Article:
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U.S. Forces Capture Eight Iraqis Pictured on "Most Wanted" Playing Cards Posted:4.21.03
Shortly after U.S. troops took control of the Iraqi capital, Baghdad, the military distributed a deck of 55 playing cards, each showing a different member of Saddam's government wanted for questioning.
The idea is that the soldiers would play with the cards in their down time, becoming familiar with the names and faces of the sought-after Iraqi officials.
U.S. military officials hope the captured Iraqi officials will yield information about other leaders, Iraq's alleged weapons of mass destruction and the government's ties to terrorist groups, the military says. The higher the card, the more important the official; Saddam Hussein is the ace of spades.
The latest arrests
Muhammad Hazmaq al-Zubaydi, who played a key role in the brutal suppression of the Shiite Muslim uprising of 1991, was arrested Monday in Iraq, according to U.S. Central Command. His face was on the queen of spades card.
Also Monday, forces affiliated with the opposition group the Iraqi National Congress said they had captured Jamal Mustafa Sultan al-Tikriti, Saddam's former assistant.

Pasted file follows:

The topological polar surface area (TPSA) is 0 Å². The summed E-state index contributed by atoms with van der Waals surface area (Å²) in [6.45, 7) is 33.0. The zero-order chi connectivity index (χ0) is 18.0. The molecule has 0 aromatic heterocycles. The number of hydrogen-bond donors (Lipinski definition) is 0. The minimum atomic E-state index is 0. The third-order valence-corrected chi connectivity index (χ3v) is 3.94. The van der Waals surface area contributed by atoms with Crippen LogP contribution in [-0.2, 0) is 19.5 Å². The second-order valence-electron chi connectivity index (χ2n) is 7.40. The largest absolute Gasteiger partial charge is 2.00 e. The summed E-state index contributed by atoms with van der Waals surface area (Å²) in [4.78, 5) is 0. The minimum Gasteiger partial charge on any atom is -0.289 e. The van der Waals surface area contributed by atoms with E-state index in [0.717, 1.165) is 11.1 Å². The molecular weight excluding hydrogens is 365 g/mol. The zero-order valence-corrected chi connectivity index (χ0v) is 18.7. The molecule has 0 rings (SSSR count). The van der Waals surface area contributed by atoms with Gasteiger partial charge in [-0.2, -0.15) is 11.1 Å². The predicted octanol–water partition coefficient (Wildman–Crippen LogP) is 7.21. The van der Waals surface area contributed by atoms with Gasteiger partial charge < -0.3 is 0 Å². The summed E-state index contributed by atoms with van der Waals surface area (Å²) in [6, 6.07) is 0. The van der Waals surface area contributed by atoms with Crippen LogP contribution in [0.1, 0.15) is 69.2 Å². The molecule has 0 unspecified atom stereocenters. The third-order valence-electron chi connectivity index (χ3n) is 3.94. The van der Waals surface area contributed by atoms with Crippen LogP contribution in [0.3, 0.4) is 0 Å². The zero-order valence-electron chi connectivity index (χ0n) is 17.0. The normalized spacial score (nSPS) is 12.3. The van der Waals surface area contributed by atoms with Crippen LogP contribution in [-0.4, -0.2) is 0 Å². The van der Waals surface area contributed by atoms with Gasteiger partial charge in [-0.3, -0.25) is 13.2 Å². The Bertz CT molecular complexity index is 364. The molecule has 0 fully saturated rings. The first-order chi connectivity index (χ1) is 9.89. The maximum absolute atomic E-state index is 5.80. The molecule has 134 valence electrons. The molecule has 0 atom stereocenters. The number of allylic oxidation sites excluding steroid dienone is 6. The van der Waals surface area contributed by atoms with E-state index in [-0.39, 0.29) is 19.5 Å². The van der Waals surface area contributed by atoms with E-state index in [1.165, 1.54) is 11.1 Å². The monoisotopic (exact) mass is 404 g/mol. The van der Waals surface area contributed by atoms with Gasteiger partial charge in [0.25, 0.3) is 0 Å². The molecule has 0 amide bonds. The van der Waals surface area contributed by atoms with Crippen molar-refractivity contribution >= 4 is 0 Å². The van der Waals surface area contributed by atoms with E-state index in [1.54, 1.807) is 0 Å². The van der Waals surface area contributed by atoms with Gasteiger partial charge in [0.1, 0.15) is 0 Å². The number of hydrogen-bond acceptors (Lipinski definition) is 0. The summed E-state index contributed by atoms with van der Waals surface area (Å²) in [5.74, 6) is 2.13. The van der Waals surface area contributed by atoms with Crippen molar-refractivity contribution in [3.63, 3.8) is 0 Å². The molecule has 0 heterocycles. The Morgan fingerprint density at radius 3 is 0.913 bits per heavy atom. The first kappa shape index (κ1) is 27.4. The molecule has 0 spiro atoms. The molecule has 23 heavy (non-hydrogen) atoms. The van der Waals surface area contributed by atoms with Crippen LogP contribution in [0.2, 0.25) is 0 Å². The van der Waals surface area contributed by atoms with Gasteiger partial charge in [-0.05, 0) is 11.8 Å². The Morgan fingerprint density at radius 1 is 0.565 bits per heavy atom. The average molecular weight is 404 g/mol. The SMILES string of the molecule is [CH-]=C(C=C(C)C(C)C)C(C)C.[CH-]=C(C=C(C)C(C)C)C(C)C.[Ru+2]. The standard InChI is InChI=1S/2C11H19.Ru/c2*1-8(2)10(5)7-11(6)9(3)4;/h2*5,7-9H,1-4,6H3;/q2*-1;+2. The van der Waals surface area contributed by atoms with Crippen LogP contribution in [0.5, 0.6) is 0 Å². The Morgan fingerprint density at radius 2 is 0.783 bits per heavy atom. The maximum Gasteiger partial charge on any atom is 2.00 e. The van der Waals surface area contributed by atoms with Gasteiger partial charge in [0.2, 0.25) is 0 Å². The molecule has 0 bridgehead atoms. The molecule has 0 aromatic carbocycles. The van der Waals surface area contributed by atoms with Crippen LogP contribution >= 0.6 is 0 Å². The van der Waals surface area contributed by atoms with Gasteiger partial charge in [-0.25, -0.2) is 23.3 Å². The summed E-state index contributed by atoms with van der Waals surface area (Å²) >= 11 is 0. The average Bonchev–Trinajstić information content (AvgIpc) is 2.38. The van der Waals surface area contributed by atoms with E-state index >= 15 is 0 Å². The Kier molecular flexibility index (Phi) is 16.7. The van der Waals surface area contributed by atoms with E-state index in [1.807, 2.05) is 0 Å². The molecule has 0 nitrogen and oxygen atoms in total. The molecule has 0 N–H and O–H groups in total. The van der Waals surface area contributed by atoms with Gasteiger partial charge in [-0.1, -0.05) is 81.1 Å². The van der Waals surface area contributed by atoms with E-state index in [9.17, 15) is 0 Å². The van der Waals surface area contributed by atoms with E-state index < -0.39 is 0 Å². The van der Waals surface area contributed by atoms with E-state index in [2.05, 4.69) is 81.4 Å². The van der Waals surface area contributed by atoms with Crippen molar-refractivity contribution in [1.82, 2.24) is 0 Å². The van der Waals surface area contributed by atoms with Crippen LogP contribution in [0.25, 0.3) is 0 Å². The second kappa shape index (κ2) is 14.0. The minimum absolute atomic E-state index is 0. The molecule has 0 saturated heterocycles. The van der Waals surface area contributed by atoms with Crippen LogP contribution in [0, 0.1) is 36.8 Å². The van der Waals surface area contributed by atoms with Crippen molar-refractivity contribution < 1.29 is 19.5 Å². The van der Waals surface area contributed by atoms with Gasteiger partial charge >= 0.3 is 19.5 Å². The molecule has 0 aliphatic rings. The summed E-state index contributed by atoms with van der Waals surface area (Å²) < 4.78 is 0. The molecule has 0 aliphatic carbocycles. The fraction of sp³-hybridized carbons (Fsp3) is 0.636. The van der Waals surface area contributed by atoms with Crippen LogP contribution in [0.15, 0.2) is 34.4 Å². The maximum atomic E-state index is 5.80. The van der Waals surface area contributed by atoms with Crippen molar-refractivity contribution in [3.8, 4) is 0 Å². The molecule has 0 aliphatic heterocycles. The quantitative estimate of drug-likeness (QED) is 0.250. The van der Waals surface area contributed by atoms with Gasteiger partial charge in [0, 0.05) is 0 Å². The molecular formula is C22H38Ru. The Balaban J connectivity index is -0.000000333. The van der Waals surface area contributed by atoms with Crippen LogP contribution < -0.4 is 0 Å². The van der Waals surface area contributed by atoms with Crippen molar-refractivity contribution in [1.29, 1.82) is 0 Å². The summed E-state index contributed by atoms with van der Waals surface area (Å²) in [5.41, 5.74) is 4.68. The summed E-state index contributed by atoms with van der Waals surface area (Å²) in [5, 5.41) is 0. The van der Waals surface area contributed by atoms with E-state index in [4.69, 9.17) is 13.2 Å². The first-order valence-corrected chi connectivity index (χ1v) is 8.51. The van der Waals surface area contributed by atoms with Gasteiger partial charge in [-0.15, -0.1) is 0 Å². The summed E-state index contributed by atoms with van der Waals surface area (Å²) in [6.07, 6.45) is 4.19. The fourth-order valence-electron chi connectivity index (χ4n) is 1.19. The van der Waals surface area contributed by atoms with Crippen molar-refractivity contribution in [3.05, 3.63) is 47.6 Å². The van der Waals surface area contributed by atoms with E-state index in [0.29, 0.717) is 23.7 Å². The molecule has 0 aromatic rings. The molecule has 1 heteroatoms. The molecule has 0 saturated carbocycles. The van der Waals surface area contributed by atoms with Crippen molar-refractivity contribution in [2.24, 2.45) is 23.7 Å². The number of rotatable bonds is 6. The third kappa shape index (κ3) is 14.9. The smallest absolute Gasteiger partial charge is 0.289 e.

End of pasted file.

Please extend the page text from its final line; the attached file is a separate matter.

Jamal Mustafa Sultan (al-Tikriti is not his last name, but rather identifies him as part of Saddam's tribe) is married to Saddam's youngest daughter, Hala, and was deputy head of the Tribal Affairs Office. Portrayed as the nine of clubs in the U.S. military's most wanted deck, he ranks number 40 out of the 55 top Iraqi officials sought by the allies.
U.S. officials believe the king of spades, Ali Hassan al-Majid, was killed by an air strike. He was known as ''Chemical Ali'' and the ''Butcher of Kurdistan'' for his role in a 1987-88 campaign in which chemical weapons were allegedly used to kill tens of thousands of Kurds in northern Iraq.
Past use of cards
This is not the first time the military has used decks of cards in a combat operation. In World War II, soldiers played with "spotter cards" illustrating enemy tanks, ships and planes to help gunners identify aircraft before shooting them down.
The United States Playing Card Company, based in Cincinnati, says it also produced decks of cards that were sent as gifts to American prisoners of war in Germany during the second World War. When the captured soldiers put the cards in water, they peeled apart to reveal a hidden map outlining escape routes.
During the Vietnam War, two lieutenants in the 25th Infantry Division wrote the company and asked for decks of cards containing nothing but the ace of spades. The officers explained that the so-called "death" card sparked fear in the superstitious North Vietnamese and Viet Cong and the U.S. soldiers left them as an eerie warning after battles.
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